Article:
BookmarkSubscribeRSS Feed
Calcite | Level 5

Do you need to know a programming language in order to use the SAS software?...if so, which language?

Lapis Lazuli | Level 10

it depends on how much you want to do. If you want to do some basic stats you'll be fine without being acquainted with another programming language. If you want to do eg data simulations, arrays etc then it would help if you knew eg matlab (which you're likely familiar with if you have an engineering background). R programmers could move to sas easily i guess. Someone has a blog showing how tasks can be performed in both sas and R

Super User

@kmcwhite wrote:

Do you need to know a programming language in order to use the SAS software?...if so, which language?

Not a need but if you are going to do much data manipulation (SAS Data step coding) or macros it helps to have some formal training.


For most things in SAS such as data step code then something like BASIC or PASCAL would be sufficient. You would not need an "object oriented language" for most SAS stuff so far.


SAS Proc SQL implements most ANSI standard functionality of the diverse SQL language world for manipulations of database tables in sets of records instead of row order that a data step does. So SQL might help but be aware that every version has different non-stardard elements, including SAS, and examples or code does not always transfer easily.

Super User
SAS has it's own proprietary language but also has GUI interfaces to manipulate and analyze data. I find the GUI tools take more steps and usually get you about 90% there. That last 10% though requires coding. The good thing is, SAS Studio also generates the code so that you can see it. So if you're not sure how to get started you can use the GUI and then copy and paste the code out, or at least get it started.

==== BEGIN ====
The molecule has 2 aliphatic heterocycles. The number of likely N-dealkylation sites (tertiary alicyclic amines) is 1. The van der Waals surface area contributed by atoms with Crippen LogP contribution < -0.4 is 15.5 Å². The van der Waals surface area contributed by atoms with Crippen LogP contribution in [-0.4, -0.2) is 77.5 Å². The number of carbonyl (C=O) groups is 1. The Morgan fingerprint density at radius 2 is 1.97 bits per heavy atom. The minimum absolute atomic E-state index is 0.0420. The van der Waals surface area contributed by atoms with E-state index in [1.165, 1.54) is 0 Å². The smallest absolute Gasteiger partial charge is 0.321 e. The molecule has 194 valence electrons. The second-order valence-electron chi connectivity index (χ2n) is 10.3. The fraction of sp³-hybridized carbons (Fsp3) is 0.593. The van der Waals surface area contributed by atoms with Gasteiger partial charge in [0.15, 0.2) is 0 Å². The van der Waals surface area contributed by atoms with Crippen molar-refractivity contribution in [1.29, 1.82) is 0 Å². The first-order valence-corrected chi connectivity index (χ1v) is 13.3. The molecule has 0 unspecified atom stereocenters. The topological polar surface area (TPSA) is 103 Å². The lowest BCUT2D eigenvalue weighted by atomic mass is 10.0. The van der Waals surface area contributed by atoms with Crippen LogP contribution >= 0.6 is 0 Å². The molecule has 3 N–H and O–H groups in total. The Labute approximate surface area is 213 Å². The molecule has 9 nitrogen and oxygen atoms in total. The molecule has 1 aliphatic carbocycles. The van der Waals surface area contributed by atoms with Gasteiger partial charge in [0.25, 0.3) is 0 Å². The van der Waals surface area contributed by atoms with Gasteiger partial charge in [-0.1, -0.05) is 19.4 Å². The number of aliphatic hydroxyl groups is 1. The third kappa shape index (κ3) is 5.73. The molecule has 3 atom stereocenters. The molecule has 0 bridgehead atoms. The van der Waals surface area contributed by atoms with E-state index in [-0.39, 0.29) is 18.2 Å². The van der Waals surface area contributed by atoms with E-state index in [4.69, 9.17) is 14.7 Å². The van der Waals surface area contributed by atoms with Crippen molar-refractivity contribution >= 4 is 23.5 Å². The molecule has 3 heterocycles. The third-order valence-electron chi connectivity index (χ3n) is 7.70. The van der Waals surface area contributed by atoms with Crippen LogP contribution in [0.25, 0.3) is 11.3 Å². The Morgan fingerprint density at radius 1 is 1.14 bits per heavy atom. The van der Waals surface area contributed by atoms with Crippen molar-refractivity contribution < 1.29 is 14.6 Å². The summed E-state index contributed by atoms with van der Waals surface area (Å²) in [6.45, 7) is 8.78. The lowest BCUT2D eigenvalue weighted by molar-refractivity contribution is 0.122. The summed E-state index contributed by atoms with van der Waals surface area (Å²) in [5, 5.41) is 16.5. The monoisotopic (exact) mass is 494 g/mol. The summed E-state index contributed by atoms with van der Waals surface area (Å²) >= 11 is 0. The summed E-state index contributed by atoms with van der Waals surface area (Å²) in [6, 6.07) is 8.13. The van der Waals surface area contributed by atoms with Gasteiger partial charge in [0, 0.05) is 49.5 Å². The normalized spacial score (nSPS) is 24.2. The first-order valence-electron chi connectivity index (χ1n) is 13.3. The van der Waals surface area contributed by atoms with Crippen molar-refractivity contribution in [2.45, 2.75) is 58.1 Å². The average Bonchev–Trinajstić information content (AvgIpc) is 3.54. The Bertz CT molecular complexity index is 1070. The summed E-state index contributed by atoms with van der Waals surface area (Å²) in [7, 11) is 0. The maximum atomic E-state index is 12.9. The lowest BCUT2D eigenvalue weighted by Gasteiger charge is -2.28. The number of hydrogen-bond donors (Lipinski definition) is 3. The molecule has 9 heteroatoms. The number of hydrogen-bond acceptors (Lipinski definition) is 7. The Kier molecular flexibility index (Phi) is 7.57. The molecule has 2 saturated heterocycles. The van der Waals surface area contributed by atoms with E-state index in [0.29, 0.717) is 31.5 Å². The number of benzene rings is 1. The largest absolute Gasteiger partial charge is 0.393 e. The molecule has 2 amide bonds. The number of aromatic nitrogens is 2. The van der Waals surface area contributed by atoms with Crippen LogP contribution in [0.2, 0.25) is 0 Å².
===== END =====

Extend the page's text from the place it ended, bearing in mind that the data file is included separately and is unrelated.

Super User

For basic work, you don't, as the GUI interfaces can get you a long way for most simple tasks. But as soon as you encounter the first issue where the GUI wizard is not enough, you'll need to know the SAS language so you can manipulate/create code on your own (the GUI interfaces are just code generators).

What's more important than previous knowledge of any programming language is the mindset of a programmer:

  • thinking in structured ways, being able to deal with formulaic constructs
  • being able to find the work pattern in something that's done, and/or identify the rules underlying such
  • boolean algebra (know what and, or and not mean)
  • ability and willingness to write code in a clean, structured way that reflects the underlying logic
  • ability to detect patterns in code, logs and data
  • ability and willingness to draw required information from documentation, and being able to write such documentation yourself

Note that this list is far from complete, insofar as any list like that can ever be complete.

As soon as you start with SAS code, have a look at the Maxims. You might find useful hints in there.


Super User

The short answer is no. The long answer is that it depends heavily on what you want to do.


Tools like SAS Enterprise Guise supports several point and click features. However, learning the actual code lets you do much more complicated tasks.



Registration is open! SAS is returning to Vegas for an AI and analytics experience like no other! Whether you're an executive, manager, end user or SAS partner, SAS Innovate is designed for everyone on your team. Register for just $495 by 12/31/2023.

If you are interested in speaking, there is still time to submit a session idea. More details are posted on the website. 

Register now!

Discussion stats
  • 6 replies
  • 7 in conversation